It boils down to 75% or more in Scotland want no change, or less immigration, and 80% or more elsewhere. Strange that the BBC have painted it as a ‘Scotland want immigrants more than England & Wales’.

    Bad, bad, bad!

  6. “The narrative on “Flooding Blame” seems to be shifting”

    It seems so but the Beeb has been dutifully echoing the smears against the Environment Agency for days in a very one-sided onslaught. Frontline EA staff who have worked their socks off must feel very annoyed. I doubt whether VI will be affected much by the blame game – provided it stops pronto.

  7. “Shaking off the yoke of oppression”

    This is a silly exaggeration of the relevance of a rugger match.

    Besides which I understand the English lads were ordered to keep their score down to twenty – which they very precisely did – and try their absolute best to allow the Scots to score at least a penalty by giving away deliberate fouls under the posts, pretending to fall over in the Scotch mud etc etc.

    It is not fair to call that “oppression” or blame us for the Scots being rubbish.

  8. No populus?

  9. Oh dear, Tories at war over floods and LDs at war over Rennard.

    Amazing stuff.

  10. How can there be any argument about a ban on smoking in cars when people have been fined for eating whilst driving???

  11. New Populus Online poll:

    Lab 36 (nc)
    Cons 34 (+1)
    LD 11 (+2)
    UKIP 12 (-3)
    Oth 8 (+1)

    http://popu.lu/s_vi140210

  12. It appears Populus have gone in a week from consistently posting the largest leads to consistently posting the smallest.

  13. Hm. The odd recalled past vote that people commented on last week (and which I urged people to wait a bit and see if it was a one off) does not appear to have gone away…

  14. Well, in a few months we’ll have the European elections to test whether their methodology is as dodgy as it appears to be.

  15. Re Populus: As requested previously…..

    If you add 1 to Labour VI and subtract 1 from Tory VI you get “the real figures”. Although the impact from weighting varies from poll to poll so differences between this and the old methodology would not necessarily be the same in this poll as in the one on the 7th Feb.

  16. @ Anthony,

    Not only is their original sample not fantastically well balanced, but they appear to have weighed it to have more Lib Dems voters than Labour in 2010:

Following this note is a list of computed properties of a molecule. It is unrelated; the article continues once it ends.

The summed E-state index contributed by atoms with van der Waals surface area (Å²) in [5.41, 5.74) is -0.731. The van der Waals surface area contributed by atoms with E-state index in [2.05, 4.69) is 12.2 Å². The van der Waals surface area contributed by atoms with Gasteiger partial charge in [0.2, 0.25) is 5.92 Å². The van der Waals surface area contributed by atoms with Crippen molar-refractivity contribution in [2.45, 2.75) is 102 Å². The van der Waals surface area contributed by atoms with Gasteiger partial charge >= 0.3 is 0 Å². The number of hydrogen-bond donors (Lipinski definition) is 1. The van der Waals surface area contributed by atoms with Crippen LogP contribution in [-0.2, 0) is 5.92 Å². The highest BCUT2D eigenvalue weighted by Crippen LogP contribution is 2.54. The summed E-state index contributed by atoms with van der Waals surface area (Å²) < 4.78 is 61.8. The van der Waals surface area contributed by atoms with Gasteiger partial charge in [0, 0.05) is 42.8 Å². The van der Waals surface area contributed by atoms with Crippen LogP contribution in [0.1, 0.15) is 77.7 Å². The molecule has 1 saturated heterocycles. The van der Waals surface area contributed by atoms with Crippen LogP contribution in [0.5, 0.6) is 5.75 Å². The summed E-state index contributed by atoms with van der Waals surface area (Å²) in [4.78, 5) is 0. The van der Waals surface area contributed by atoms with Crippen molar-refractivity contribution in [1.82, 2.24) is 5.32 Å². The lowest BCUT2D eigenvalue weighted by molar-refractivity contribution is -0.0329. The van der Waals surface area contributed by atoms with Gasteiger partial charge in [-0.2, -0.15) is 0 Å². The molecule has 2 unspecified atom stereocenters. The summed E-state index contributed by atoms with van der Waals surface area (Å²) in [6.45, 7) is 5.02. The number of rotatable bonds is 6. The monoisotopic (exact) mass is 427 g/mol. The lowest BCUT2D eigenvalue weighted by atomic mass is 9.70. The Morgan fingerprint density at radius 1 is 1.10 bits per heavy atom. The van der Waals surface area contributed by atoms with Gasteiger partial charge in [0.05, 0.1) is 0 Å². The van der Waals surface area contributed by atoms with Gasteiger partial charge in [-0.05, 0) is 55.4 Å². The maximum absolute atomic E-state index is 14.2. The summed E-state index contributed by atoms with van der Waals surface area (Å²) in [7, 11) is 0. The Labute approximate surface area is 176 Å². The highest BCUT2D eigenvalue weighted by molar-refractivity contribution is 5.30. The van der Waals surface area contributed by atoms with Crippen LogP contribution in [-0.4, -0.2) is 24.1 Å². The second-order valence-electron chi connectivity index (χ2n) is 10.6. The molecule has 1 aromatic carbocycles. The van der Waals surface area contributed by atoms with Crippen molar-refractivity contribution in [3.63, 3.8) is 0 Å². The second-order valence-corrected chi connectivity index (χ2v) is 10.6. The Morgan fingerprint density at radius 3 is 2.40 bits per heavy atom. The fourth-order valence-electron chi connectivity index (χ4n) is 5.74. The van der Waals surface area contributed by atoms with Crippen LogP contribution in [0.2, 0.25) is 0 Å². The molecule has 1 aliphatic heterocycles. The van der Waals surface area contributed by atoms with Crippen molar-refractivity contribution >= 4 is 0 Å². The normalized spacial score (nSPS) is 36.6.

Weighted base, 2010 vote:

    Con: 517
    Lab: 362
    LD: 382

    Um… that’s not how I remember that election result. Especially if we take into account false recall and the Lib Dems’ current popularity.

  17. I think we’ve had about 8 polls now where the Labour lead has been equal to or less than 7% which is the current UKPR polling average figure.

  18. As a point of interest, here’s what the weighed subsample sizes would be in a perfect world in which a pollster managed to get them to align perfectly with the 2010 election result and there was no false recall. (I appreciate that the other demographics that the samples must be weighed for might make this an unattainable ideal even for a competent pollster):

    Con: 515
    Lab: 418
    LD: 328

    So… um, the Con sample looks pretty good?

  19. Blimey, someone in the Cabinet has just properly put the boot into poor old Paterson if the Mail is to be believed.

    I’m not sure I give it much credence (it *is* the Mail, after all), but it gives more weight to the idea that the Cabinet is having a bit of a panic fit.

  20. I know nothing about floods & do not pretend to be an expert on these matters.

    The “blame game” & Tory infighting intensified greatly once Pickles took over. Does Cameron now regret putting him in charge?
    One result of Pickles’s Populism is that EA staff now feel free to whistleblow to the Guardian etc. They point out frontline staff have been cut.

    In 2012/13 the EA spent 53% of its reduced budget on floods & 35% on improving the environment.
    EA’s staff have been by a quarter since 2010.

    [Snip – AW]

  21. @Chris Riley

    “I’m not sure I give it much credence (it *is* the Mail, after all), but it gives more weight to the idea that the Cabinet is having a bit of a panic fit.”

    The name of the game now is how the authorities manage the emergency and this will require the effective co-ordination of a multiplicity of services, all needing to co-operate and support each other. An organisational challenge in its own right, but the key is teamwork, morale and togetherness. No sniping, no blaming; a total shared responsibility and concerted effort. When all this is in place, it’s amazing what can be done.